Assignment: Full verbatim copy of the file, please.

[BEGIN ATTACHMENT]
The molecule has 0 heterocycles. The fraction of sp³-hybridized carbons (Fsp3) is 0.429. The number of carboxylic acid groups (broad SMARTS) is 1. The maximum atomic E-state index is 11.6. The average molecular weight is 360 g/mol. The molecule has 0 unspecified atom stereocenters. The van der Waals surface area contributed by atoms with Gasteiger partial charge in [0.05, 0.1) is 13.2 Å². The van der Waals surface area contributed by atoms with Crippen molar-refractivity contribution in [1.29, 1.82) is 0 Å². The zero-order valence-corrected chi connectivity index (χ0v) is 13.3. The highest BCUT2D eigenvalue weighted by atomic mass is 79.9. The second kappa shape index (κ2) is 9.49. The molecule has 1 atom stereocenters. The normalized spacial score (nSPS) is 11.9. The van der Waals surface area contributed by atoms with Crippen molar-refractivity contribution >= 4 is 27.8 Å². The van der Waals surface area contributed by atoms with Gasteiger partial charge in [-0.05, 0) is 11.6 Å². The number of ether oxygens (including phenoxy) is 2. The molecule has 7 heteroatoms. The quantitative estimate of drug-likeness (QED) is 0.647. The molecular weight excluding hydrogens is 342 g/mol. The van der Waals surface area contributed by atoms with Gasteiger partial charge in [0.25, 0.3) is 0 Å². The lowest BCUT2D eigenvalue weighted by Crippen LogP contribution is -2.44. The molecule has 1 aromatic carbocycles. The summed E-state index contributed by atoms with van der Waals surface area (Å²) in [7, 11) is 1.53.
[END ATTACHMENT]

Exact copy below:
The molecule has 0 heterocycles. The fraction of sp³-hybridized carbons (Fsp3) is 0.429. The number of carboxylic acid groups (broad SMARTS) is 1. The maximum atomic E-state index is 11.6. The average molecular weight is 360 g/mol. The molecule has 0 unspecified atom stereocenters. The van der Waals surface area contributed by atoms with Gasteiger partial charge in [0.05, 0.1) is 13.2 Å². The van der Waals surface area contributed by atoms with Crippen molar-refractivity contribution in [1.29, 1.82) is 0 Å². The zero-order valence-corrected chi connectivity index (χ0v) is 13.3. The highest BCUT2D eigenvalue weighted by atomic mass is 79.9. The second kappa shape index (κ2) is 9.49. The molecule has 1 atom stereocenters. The normalized spacial score (nSPS) is 11.9. The van der Waals surface area contributed by atoms with Crippen molar-refractivity contribution >= 4 is 27.8 Å². The van der Waals surface area contributed by atoms with Gasteiger partial charge in [-0.05, 0) is 11.6 Å². The number of ether oxygens (including phenoxy) is 2. The molecule has 7 heteroatoms. The quantitative estimate of drug-likeness (QED) is 0.647. The molecular weight excluding hydrogens is 342 g/mol. The van der Waals surface area contributed by atoms with Gasteiger partial charge in [0.25, 0.3) is 0 Å². The lowest BCUT2D eigenvalue weighted by Crippen LogP contribution is -2.44. The molecule has 1 aromatic carbocycles. The summed E-state index contributed by atoms with van der Waals surface area (Å²) in [7, 11) is 1.53.